AirTran welcomes 50th Boeing 737

AirTran Airways has announced that it
has accepted delivery of its 50th Boeing 737-700 aircraft.The plane, ship
number 349 and registration number N331AT, departed Miami, Fla., on Flight
511 at 10:32 a.m. and arrived in Atlanta, Ga., at 12:28 p.m. To commemorate
this milestone, the airline designed and applied a gold medallion decal to
the aircraft next to the passenger loading door so travelers will know when
they board the 50th aircraft.

The aircraft is the newest addition to AirTran Airways’ fleet, which is
composed of 50 Boeing 737-700 and 87 Boeing 717-200 planes for a total of
137 aircraft. Together, the planes make up the youngest all-Boeing fleet in
America. AirTran Airways placed its original order for 100 Boeing 737s in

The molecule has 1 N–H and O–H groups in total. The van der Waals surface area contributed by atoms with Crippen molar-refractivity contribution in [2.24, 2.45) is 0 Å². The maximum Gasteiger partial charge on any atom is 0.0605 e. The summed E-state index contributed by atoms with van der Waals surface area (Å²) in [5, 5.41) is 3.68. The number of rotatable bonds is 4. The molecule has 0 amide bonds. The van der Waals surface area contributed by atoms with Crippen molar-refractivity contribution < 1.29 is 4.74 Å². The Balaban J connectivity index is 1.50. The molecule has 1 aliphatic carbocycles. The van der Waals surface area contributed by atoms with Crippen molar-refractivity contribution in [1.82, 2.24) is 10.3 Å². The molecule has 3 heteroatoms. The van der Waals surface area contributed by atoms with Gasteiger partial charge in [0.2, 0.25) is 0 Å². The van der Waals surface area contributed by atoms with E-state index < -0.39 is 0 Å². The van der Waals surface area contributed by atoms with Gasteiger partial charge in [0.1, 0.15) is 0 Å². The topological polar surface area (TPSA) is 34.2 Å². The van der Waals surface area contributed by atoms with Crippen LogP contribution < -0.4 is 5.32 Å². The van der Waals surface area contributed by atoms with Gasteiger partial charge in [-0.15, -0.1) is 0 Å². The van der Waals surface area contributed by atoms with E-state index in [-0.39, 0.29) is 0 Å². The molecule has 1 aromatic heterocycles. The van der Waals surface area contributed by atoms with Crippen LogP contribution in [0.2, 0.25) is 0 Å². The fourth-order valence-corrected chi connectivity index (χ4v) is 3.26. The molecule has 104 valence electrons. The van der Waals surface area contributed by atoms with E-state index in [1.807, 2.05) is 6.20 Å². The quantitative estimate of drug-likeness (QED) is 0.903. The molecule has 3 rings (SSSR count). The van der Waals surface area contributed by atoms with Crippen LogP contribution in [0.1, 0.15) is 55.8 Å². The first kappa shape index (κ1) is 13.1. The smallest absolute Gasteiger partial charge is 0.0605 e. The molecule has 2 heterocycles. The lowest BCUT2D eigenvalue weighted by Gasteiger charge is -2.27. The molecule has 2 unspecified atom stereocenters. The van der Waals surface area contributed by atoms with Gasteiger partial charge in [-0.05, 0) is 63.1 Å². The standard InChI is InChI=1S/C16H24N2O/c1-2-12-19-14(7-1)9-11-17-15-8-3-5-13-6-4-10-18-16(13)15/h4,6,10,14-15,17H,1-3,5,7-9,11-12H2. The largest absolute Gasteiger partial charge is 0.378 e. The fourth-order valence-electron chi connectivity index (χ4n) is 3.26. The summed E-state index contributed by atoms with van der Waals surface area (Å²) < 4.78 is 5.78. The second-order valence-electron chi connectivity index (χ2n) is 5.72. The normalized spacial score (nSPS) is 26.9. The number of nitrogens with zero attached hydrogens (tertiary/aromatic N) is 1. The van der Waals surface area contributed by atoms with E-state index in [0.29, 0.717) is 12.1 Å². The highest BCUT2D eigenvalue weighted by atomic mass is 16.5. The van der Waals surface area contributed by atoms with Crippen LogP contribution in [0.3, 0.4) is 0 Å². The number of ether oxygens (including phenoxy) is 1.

July 2003, taking its first delivery in June 2004. The low-cost carrier
placed an additional order for 15 more Boeing 737 aircraft in May 2007,
delivery of which will be completed in 2012.
  The Boeing 737-700 seats 137 passengers, with 12 in Business Class. The
aircraft include AirTran Airways’ signature two-by-two award-winning
Business Class and three-by-three Coach seats. The Boeing 737 also features
EasyFit overhead bins with plenty of storage space for passengers’ carry-on
bags. The aircraft is one of the world’s most popular and reliable jet
aircraft in its class, effectively using the latest in technological
advancements to allow the airline to save on fuel, extend its range, carry
more payload and reduce engine maintenance costs.
  “AirTran Airways continues to grow steadily, adding both new jobs and
new aircraft,” said Joe Leonard, chairman and CEO for AirTran Airways. “The
addition of our 50th Boeing 737 is an important milestone, and we look
forward to adding many more new planes in the future.”
  “For this airline to have taken 50 Next-Generation 737s in less than
three years speaks both to the success of AirTran Airways and the positive
contribution of Boeing products to an airline’s bottom line,” said Ray
Conner, vice president, sales, Boeing Commercial Airplanes.